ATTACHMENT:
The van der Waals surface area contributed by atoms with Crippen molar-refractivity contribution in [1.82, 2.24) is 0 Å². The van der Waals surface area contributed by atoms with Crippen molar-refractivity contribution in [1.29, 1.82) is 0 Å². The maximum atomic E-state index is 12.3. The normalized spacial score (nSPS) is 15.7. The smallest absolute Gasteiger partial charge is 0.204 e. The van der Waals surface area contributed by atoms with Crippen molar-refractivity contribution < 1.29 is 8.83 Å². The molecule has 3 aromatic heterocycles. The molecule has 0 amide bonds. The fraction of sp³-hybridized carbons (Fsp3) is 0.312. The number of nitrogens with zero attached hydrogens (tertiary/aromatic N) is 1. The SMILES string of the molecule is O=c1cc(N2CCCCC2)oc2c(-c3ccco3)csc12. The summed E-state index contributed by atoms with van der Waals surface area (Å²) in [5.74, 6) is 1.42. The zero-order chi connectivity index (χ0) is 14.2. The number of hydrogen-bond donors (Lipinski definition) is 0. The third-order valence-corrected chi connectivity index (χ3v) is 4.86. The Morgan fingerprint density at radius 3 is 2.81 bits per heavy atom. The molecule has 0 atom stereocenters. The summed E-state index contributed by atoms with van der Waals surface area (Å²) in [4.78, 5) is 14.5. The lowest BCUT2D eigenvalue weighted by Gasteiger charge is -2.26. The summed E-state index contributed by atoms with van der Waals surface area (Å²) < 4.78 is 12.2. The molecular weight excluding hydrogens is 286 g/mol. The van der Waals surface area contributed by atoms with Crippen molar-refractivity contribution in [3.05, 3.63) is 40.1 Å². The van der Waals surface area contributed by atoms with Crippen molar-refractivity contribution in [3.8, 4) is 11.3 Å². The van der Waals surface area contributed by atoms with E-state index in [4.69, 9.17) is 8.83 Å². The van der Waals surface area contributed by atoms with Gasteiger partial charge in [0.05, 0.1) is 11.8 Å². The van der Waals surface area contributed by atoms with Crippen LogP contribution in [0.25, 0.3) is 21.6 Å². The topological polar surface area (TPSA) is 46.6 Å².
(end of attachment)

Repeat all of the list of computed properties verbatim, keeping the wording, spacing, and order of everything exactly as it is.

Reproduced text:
The van der Waals surface area contributed by atoms with Crippen molar-refractivity contribution in [1.82, 2.24) is 0 Å². The van der Waals surface area contributed by atoms with Crippen molar-refractivity contribution in [1.29, 1.82) is 0 Å². The maximum atomic E-state index is 12.3. The normalized spacial score (nSPS) is 15.7. The smallest absolute Gasteiger partial charge is 0.204 e. The van der Waals surface area contributed by atoms with Crippen molar-refractivity contribution < 1.29 is 8.83 Å². The molecule has 3 aromatic heterocycles. The molecule has 0 amide bonds. The fraction of sp³-hybridized carbons (Fsp3) is 0.312. The number of nitrogens with zero attached hydrogens (tertiary/aromatic N) is 1. The SMILES string of the molecule is O=c1cc(N2CCCCC2)oc2c(-c3ccco3)csc12. The summed E-state index contributed by atoms with van der Waals surface area (Å²) in [5.74, 6) is 1.42. The zero-order chi connectivity index (χ0) is 14.2. The number of hydrogen-bond donors (Lipinski definition) is 0. The third-order valence-corrected chi connectivity index (χ3v) is 4.86. The Morgan fingerprint density at radius 3 is 2.81 bits per heavy atom. The molecule has 0 atom stereocenters. The summed E-state index contributed by atoms with van der Waals surface area (Å²) in [4.78, 5) is 14.5. The lowest BCUT2D eigenvalue weighted by Gasteiger charge is -2.26. The summed E-state index contributed by atoms with van der Waals surface area (Å²) < 4.78 is 12.2. The molecular weight excluding hydrogens is 286 g/mol. The van der Waals surface area contributed by atoms with Crippen molar-refractivity contribution in [3.05, 3.63) is 40.1 Å². The van der Waals surface area contributed by atoms with Crippen molar-refractivity contribution in [3.8, 4) is 11.3 Å². The van der Waals surface area contributed by atoms with E-state index in [4.69, 9.17) is 8.83 Å². The van der Waals surface area contributed by atoms with Gasteiger partial charge in [0.05, 0.1) is 11.8 Å². The van der Waals surface area contributed by atoms with Crippen LogP contribution in [0.25, 0.3) is 21.6 Å². The topological polar surface area (TPSA) is 46.6 Å².